o Commissioners Eldridge
foney, Doug Birmingham,
ames Tankersley, adminis-
rative assistant Tommy Pitts
nd Tisdale, who held the
hearings.
The Beaches seemed to
ave had mixed reactions to
he program, since Mexico
each made a presentation to
irnish the area water for
bout half the cost of the
county plan.
Tisdale told the Commission
tuesday that Mexico Beach
as since re-assessed their
situation and have decided
heir cost to customers would
e about the same as the
vunty proposal.
Some of the people at the
each wanted to stay on their


Watei

own wells.
Tisdale said the system
could attach to the Port St. J
treatment plant as a source
supply, but the initial ct
would be about $100,000 me
than building their own pl
and drilling their own wel
"Operational costs would
less", Tisdale said, becau
the beach would not have t
expense of water pumping a
treating.
WHITE CITY READY
As a contrast to the bea
situation, the Commissiom
reported that White City w
ready and eager to get a wal
system in their community
Commissioner Birminghs
said he thought most of 1
people in both areas want
the water but felt the proje
ed service costs were a lit
high.
Even so, White City re
dents seem to be in favi
whole-heartedly, of havi
their central system.
SERVICE COSTS
Tisdale's reports to t
Comnmission Tuesday proje
ed customer costs in be
proposed water districts. F
White City, the engineer ea
mated the minimum wal
bill, which would provide 3,1
(Continued On Page Two


4'


Dope Peddlers


Dupe Buyers
According to Gulf County Sheriff Ken Murphy, the
officers of the Sheriff's Department, in the past two
months, have confiscated approximately 5,000 pills
from various locations throughout the county.
These tablets and capsules have the appearance of
"yellow jackets", "black beauties" and quaaludes,
common pills sold by drug pushers. The pills sell for
approximately $2.00 each on the streets to local users.
Laboratory analysis proved the confiscated pills, for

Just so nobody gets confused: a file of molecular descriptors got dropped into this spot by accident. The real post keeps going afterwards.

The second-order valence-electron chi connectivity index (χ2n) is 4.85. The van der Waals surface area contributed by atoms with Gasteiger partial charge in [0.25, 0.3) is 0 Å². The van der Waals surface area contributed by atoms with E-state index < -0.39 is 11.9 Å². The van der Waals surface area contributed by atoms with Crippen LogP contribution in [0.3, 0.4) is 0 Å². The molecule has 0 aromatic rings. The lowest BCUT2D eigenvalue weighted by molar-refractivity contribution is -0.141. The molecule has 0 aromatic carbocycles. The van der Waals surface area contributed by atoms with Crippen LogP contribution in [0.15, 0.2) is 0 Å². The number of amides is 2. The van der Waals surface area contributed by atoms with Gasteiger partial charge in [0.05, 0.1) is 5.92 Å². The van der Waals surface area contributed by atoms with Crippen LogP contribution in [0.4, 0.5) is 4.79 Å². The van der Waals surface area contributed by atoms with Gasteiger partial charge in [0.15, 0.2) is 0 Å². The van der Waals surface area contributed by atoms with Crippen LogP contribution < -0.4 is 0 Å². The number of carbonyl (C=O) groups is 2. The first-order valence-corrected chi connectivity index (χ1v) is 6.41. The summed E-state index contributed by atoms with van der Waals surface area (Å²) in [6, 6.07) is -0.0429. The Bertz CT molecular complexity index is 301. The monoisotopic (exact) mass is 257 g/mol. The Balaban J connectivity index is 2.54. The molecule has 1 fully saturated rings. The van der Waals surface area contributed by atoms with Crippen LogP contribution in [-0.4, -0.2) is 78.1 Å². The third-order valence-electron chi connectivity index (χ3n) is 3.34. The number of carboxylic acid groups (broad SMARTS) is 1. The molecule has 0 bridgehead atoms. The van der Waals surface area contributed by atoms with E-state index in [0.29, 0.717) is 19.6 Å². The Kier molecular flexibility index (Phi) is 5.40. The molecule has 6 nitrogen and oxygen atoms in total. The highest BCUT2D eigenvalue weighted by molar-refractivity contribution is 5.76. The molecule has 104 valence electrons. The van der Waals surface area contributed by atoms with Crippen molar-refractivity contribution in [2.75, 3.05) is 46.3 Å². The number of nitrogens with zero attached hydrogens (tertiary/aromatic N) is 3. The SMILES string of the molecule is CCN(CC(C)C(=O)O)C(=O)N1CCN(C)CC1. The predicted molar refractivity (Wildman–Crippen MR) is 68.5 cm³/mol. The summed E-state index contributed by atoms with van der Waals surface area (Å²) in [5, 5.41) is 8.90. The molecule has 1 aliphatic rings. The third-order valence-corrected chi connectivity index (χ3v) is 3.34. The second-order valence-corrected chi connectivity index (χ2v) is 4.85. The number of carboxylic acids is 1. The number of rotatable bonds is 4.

the most part, to contain only a small amount of
caffeine, not as much as a cup of coffee.
The pills mentioned and 32 other kinds can be
purchased through the mail from ads found in drug
users' magazines for as little as $10 to $20 per thousand.
Since 'e pills are non-narcotic, this practice is not
illegal. However, the pills are being sold on the street
as drugs for approximately $200 a thousand, which
means the pusher is making a tremendous profit and
the buyer is being sold something that is worthless. If
someone wishes to spend their money in such a way,
this, too, is not illegal.
Sheriff Murphy said, "This seems to me to be a
waste of money, which all drug deals are, but I thought
the local user should be aware of what he sometimes
spends his money for."













Editorials and Opinions


THE STAR
PAGE TWO THURSDAY, JULY 16, 1981


Hutto Represents


People, I


A few weeks ago, we had a
letter to the editor from a local man
concerning the voting record of
Congressman Earl Hutto concern-
ing spending for projects by the
Federal Government.
SThe writer felt Congressman
: Hutto had betrayed the Democratic
Party by voting for a finance plan
Advocated by President Ronald
Reagan, because it severely cur-
tailed some social projects and
eliminated others. Our writer was
-genuinely 'disturbed, not because
the funds were cut or eliminated
apparently, but because he had
S-gone against the tenets of the
Democratic Party.
To clarify matters right off,
we're registered as a Democrat
and we don't feel Congressman
Hutto rebelled against us. We feel
Congressman Hutto and his vote
had some small part in protecting
S the future of all of us, recipients
and contributors to the social
- programs alike.
S Proposals for protecting the
future of Social Security may not
wind up in a way which will protect
S- everybody, but Congressman Hutto
S nor anybody else has cast a vote for
this program as yet.
As we see it, Congressman
Hutto was not sent to Washington,
S D.C., to represent the Democratic


Vot Party

Party, even though the large
majority of his constituents are
registered Democrats. If this were
his purpose in going to Washington,
we could just put the names of all
the registered Democrats in a hat,
shake them up, and draw the name
of a Democrat to go to Washington
and cast the Democratic dictated
vote. Even our letter writer should
be willing to admit that there are
Democrats we would not. wish to
represent us in Washington, even if
his vote was pre-ordained by the
Democratic Party.
In looking over the voting
record of Congressman Hutto, we
feel that in really important things,
and for most of the time, he has
cast his vote like the majority of
the people in his district want him
to, whether his vote was cast in
favor or against a Democratic
program.
We think this is Congressman